by John Nahajzer, Esq. and Jim Alexander, Esq., Maggio & Kattar, PC
What is E-Verify? E-Verify is the web-based system that verifies the employment eligibility of newly hired employees by comparing information from an employee’s Form I-9 to the information in the U.S. Department of Homeland Security (DHS) and Social Security Administration (SSA) records. More than 345,000 employers have elected to participate in DHS’ E-Verify program—could that many employers really be wrong? Well—really, it depends.
Although not embraced by all members of the legal and business communities, the momentum of the program is undeniable. Employers, concerned about the possibility that they may not recognize false documentation provided by an employee for the Employment Eligibility Verification Form I-9, gain a higher degree of confidence that all of their employees are, in fact, authorized to work in the U.S. when their documentation is "blessed" by the on-line system.
Employer participation in E-Verify is free and use of the system is relatively easy. It is important to understand, however, the use of E-Verify does not replace the compliance requirements of the Form I-9 and in fact, adds extra layers of compliance. To certain employers, the additional requirements and time spent doing the extra steps are worth the rewards of the program.
If you are considering signing up for the E-Verify program, we recommend an internal training and adequate preparation time so that the additional requirements can be integrated into your typical new hire routine.
Presently, E-Verify involves three main steps that occur after the employee has completed the Form I-9:
- Create the case. Enter the information provided for the Form I-9.
- Review the case. You’ll know within a few seconds whether everything is fine, or additional steps are required.
- Close the case. Confirm if the employee is still working for you. You must close the case to receive the verification report that must be printed and kept with the employee’s Form I-9.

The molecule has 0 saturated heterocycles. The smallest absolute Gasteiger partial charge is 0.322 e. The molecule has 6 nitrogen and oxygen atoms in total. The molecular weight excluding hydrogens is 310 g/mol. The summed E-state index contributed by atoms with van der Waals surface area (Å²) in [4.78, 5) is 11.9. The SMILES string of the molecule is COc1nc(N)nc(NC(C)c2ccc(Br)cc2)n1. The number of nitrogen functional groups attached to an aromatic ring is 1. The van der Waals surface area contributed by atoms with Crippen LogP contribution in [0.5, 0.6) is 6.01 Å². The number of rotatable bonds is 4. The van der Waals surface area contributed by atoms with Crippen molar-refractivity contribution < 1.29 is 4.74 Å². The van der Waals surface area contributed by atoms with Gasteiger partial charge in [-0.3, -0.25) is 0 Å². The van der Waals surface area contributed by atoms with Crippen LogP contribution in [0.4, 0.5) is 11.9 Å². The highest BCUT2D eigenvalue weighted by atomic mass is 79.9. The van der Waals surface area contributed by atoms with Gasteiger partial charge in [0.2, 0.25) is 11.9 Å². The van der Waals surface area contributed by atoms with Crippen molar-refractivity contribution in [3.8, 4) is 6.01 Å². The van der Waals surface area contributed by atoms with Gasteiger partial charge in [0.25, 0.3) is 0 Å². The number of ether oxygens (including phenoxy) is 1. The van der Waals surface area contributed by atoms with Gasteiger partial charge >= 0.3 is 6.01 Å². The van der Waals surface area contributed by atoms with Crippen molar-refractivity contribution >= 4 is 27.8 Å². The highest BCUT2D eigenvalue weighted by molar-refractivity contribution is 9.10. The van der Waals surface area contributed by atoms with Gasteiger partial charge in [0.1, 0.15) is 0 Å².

However there are additional steps both before beginning to use E-Verify and once the employer commits to using the E-Verify system including:
- Ensuring appropriate use of E-Verify. E-Verify may not be used to pre-screen candidates for employment. A case may only be created after an offer of employment is extended and the Form I-9 is completed. E-Verify must be used consistently for ALL newly hired employees.
- Pre-Employment Notices. The employer must provide and post DHS Supplied notices regarding company participation in E-Verify to all prospective employees. If the employer has multiple hiring locations that will be using E-Verify, all prospective employee materials should be consistent across locations.
- Case Entry and Case Management Personnel. You will need to identify who will be entering cases into E-Verify upon receipt of the Form I-9 and then managing resolution of any issues until the case can be closed. Once identified, your processes must address how Form I-9 records will be provided to these individuals. Case entry and case management personnel will also be required to comply with the E-Verify recordkeeping, training and refresher tutorial requirements.
- Entry of cases within 3 business days of the first day of work for pay. Generally, you must create a case for new employees in E-Verify within 3 business days of the first day they begin to work for pay, but after the Form I-9 is completed. If the Form I-9 is being completed in a remote office and then sent to case entry and case management personnel, your processes must support the timely exchange of this information.